In the fight against climate change, Stockholm is looking to an unusual place: fallen tree branches and other garden waste from the city’s parks and residents’ yards.
Sweden’s capital city turns all of it into something called biochar. It’s a charcoal-like material (pictured above) that captures carbon from the atmosphere, while doing double-duty as a soil conditioner that stimulates plant growth. Stockholm’s initiative to produce it is an innovation that cities around the world can learn from as they ramp up their own actions aimed at reducing greenhouse-gas emissions.
The key to Stockholm’s approach is a biochar plant built in 2017 after the city won €1 million for the idea in the Bloomberg Philanthropies Mayors Challenge. The facility uses a high-temperature carbonizing process called pyrolysis to turn garden waste into biochar. Since the plant opened, it’s produced more than 100 tons of biochar. The pilot plant has the capacity to lock away carbon at a rate equivalent to removing 700 cars from the city’s roads per year. In addition, the plant is hooked up to the local heating grid, with the capacity to provide renewable heat source for up to 80 apartments each year.
When mixed into soil, biochar helps retain nutrients and moisture, enabling gardeners and landscapers to grow stronger, healthier plants. Stockholm deploys the material across the city in plant beds, where it absorbs stormwater while boosting growth of street trees. The city also gives away biochar to residents who use the material in their own gardens; residents also restock the biochar plant with more yard waste, completing the cycle.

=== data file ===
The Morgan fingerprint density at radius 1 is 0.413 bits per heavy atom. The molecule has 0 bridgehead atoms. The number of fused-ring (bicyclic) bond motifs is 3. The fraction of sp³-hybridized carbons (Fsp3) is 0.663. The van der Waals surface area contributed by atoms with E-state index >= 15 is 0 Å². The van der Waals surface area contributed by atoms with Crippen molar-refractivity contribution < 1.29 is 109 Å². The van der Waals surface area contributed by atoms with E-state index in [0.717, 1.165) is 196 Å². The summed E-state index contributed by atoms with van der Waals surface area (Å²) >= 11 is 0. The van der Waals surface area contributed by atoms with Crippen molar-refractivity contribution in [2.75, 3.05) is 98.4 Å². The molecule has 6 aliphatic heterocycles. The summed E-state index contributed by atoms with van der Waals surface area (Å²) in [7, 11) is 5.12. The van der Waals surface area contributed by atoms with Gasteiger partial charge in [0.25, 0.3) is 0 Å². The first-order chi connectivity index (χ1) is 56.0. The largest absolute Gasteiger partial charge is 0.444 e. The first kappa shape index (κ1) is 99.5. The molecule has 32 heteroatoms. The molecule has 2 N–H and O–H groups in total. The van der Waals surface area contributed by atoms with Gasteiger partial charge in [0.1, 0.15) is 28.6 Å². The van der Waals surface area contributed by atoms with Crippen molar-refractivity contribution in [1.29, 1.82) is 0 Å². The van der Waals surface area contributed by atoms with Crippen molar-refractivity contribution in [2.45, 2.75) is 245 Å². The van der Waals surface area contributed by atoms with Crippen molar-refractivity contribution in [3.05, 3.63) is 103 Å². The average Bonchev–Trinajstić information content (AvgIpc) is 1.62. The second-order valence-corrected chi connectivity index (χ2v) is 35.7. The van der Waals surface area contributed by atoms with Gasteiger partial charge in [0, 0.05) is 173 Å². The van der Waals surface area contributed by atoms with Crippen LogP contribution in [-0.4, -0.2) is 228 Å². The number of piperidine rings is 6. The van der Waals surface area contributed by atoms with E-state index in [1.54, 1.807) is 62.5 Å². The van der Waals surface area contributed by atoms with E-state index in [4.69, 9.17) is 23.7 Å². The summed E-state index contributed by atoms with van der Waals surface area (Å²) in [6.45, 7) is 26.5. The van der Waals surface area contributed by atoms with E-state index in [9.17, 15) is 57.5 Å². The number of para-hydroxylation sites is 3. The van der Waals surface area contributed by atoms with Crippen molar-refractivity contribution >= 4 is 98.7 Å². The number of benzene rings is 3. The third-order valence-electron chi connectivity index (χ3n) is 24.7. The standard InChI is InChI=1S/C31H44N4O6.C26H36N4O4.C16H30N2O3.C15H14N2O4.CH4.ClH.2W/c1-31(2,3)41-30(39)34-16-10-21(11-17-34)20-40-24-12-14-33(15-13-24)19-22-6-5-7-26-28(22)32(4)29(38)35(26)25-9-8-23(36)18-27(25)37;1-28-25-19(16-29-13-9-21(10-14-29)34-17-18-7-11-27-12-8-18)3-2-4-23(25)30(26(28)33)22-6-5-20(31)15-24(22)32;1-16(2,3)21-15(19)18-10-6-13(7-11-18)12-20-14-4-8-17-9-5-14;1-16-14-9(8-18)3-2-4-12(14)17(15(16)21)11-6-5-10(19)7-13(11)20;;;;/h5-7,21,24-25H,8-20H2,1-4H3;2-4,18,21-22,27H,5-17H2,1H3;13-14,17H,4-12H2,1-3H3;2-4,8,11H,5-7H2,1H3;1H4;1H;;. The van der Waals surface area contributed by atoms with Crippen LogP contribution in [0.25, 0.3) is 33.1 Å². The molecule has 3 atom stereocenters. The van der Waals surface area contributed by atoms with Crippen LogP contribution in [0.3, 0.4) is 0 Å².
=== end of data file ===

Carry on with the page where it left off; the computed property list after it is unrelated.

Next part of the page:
Biochar has become an integral part of Stockholm’s fight against climate change and a critical way the city gets residents involved in that. The production and use of biochar is written into the city’s Climate Action Plan as a key pillar in its strategy to reach net zero emissions by 2030. Stockholm is now discussing plans to build a larger biochar plant that can scale up production.
Stockholm’s Biochar Project has generated interest from cities and universities around the world. More than 2,000 visitors have come to learn from Stockholm’s model, including city leaders from across Europe and as far away as Minneapolis and Hong Kong. Sandnes, Norway, is producing biochar using learnings from Stockholm, and a number of cities in Sweden are considering developing local biochar plants, following Stockholm’s example as a carbon-sink technology that has the potential to engage residents in the fight against climate change.
Learn more from Bloomberg Cities:
Learn more from Stockholm:
About the Biochar Project (Stockholm Department of Water and Waste)
Uses for biochar and impact on tree growth (Stockholm City Parks Department)
A testimonial from Bjorn Embren, Stockholm’s lead gardener (The Biochar Journal)
Use of biochar at the Stockholm Royal Seaport (2018 Sustainability Report)
(Biochar photo: Casper Hedberg)